In Malaysia, a shift in trend has been witnessed, from palm oil plantation to cultivation of different food crops. Salahuddin Ayub, Agriculture, and Agro-based Industry Minister said that the farmers are clearing the plantation land to prepare it for growing vegetables and fruits since the palm oil demand and prices dropped significantly.

Salahuddin Ayub told The Strait Times, “We are not going to cut down all the trees.” According to the diversification plan, food crops would be grown by replacing old palm trees. The cultivation would be carried out in patches between the exiting palm plantation. The key focus of the government is to opt for more price fetching crops. The diversification plan also included cash crops.

The plan got into action after it got the approval of Ministry of Economic Affairs, which supervised Malaysia’s land development agency, Felda. Felda has played a key role in saving the country’s agriculture sector and have been proving the much needed assistance to the farmers in growing cash crops since 1956.

Agriculture sector contributes about 8% to the country’s gross domestic product, almost half of which was contributed by palm oil.

As per the nation’s second-quarter reports (ending in June 19) the palm oil prices slashed 15 percent as compared to last year.

The drop in the prices can be attributed to the Western nations, who decried the plantation practice as it involved excessive deforestation. On June 10, the European Union passed the Delegated Act to ban the use of palm oil in manufacturing biofuel for vehicles, by 2030. Malaysia, which is the second largest producer of palm oil, after Indonesia, called the move as discriminatory and unfair. The South Asian country has also planned to file a joint complaint (along with Indonesia) with World Trade Organisation against the EU’s ban, by November this year.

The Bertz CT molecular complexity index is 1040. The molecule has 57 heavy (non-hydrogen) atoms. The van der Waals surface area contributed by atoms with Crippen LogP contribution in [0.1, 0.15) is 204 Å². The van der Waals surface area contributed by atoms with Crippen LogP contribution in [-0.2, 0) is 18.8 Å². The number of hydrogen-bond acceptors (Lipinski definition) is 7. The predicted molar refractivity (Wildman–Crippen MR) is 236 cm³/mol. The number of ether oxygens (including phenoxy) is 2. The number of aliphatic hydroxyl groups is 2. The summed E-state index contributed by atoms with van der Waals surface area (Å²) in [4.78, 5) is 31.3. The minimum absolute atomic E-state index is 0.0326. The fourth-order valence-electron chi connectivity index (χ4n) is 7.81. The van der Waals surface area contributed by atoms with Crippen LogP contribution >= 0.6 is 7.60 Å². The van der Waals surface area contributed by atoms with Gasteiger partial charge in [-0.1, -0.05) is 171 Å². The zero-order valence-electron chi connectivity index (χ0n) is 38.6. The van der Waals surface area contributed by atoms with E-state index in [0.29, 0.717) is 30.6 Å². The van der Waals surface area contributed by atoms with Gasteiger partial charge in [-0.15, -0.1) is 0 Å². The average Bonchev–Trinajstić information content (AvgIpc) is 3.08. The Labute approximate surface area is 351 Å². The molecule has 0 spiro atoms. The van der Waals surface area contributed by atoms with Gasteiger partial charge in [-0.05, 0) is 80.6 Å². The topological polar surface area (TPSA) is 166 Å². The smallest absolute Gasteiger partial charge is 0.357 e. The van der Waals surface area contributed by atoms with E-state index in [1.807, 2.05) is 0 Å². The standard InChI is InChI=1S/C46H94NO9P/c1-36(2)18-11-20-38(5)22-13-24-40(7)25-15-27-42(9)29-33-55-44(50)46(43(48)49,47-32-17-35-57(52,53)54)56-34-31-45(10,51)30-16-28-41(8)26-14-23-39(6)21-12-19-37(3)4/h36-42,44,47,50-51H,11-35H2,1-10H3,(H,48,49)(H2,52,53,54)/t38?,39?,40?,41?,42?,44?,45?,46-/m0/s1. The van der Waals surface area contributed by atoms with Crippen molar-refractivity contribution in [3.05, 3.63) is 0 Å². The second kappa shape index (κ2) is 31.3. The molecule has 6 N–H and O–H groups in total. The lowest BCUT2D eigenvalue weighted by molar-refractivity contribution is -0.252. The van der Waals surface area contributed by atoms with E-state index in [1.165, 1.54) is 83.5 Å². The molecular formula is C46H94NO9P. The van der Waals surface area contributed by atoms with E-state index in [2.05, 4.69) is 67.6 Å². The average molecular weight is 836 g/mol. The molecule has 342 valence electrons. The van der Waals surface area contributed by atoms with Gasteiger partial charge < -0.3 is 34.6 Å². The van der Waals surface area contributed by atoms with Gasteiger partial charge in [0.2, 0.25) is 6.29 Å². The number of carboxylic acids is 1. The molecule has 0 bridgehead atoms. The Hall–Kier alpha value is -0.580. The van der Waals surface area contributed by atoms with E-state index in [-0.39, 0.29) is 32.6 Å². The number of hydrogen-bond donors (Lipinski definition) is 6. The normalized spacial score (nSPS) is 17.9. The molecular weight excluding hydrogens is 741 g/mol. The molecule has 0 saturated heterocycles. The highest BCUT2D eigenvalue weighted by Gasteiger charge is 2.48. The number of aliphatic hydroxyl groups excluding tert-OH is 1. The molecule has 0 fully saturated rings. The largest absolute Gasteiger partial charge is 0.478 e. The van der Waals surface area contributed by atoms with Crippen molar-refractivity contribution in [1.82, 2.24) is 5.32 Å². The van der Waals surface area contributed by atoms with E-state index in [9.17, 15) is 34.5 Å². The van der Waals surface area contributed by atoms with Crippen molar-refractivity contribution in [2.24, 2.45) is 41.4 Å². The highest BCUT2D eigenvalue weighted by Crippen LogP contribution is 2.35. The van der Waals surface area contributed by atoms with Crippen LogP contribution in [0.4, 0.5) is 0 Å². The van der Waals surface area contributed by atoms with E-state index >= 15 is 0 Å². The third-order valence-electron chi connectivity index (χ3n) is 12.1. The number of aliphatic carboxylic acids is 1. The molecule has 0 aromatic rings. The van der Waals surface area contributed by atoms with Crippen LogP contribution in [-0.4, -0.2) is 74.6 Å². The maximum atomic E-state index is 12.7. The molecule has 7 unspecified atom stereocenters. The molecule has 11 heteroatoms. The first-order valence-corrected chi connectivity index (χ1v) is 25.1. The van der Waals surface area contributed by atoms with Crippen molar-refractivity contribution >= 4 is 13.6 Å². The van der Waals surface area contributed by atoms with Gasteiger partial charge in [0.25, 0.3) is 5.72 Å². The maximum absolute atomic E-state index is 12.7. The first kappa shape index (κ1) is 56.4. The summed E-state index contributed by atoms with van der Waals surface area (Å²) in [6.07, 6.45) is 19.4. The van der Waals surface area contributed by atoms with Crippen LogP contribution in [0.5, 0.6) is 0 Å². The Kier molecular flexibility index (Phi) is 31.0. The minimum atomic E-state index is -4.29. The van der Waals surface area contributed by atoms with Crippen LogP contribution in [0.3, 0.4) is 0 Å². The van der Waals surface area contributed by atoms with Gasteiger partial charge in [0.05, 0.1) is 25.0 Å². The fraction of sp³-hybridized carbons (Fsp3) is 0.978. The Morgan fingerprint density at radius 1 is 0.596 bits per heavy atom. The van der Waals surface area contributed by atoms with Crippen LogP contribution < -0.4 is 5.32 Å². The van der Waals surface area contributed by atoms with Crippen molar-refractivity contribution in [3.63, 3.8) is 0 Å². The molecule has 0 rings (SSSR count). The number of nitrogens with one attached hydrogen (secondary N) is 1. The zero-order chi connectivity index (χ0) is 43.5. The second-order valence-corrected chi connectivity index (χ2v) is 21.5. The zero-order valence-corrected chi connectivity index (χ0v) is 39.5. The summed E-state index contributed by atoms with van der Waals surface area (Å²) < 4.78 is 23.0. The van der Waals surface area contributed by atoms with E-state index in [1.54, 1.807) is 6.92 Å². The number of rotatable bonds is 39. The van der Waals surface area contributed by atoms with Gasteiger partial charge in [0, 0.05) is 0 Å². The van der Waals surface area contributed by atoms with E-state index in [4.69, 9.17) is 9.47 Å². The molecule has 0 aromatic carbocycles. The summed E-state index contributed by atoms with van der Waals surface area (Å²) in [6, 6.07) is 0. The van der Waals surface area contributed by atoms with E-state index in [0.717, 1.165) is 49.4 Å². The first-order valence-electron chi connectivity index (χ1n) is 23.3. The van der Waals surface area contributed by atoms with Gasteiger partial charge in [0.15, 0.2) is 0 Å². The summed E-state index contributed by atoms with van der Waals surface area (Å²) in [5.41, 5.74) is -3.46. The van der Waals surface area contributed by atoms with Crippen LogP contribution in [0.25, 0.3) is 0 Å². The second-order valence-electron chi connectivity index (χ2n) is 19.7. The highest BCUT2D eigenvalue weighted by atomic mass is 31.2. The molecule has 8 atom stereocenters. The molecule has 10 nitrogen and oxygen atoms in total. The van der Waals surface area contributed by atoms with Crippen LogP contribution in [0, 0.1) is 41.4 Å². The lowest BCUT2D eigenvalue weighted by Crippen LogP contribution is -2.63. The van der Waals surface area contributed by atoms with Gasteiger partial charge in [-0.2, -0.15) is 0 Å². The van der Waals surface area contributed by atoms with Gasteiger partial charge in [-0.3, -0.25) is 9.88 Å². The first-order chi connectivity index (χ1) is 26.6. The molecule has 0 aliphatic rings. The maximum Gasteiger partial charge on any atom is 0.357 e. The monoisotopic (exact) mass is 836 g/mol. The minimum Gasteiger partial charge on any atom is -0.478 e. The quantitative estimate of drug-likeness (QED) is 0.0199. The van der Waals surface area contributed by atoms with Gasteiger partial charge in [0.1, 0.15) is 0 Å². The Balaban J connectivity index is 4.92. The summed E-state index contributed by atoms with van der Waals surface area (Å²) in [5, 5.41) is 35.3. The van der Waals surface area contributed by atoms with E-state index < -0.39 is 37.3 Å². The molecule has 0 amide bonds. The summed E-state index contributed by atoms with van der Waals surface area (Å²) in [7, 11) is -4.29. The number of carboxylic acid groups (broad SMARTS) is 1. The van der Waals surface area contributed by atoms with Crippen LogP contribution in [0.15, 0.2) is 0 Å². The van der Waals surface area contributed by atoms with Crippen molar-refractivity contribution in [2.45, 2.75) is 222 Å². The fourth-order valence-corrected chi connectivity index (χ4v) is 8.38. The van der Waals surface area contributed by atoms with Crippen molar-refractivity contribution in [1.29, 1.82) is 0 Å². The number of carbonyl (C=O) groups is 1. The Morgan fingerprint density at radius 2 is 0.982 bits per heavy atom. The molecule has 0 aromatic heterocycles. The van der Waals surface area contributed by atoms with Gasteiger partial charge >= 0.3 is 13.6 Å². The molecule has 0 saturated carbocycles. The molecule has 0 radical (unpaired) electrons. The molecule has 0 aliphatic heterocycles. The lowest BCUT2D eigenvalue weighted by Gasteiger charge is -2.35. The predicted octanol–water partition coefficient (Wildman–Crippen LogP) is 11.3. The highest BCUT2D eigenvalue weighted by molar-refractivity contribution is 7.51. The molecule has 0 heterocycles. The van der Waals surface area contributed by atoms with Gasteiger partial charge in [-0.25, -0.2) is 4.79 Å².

Malaysian foreign ministry released a statement earlier this year describing the EU ban as a “calculated political act” aimed at taking out palm oil imports from the EU market.

The statement read, “Such an aggressive trade barrier targeted at Malaysia’s national interests, and our 650,000 small farmers, cannot pass without a strong response.” Malaysian Prime Minister Mahathir Mohamad warned that the EU ‘grossly unfair’ decision could lead to a trade war between the two.

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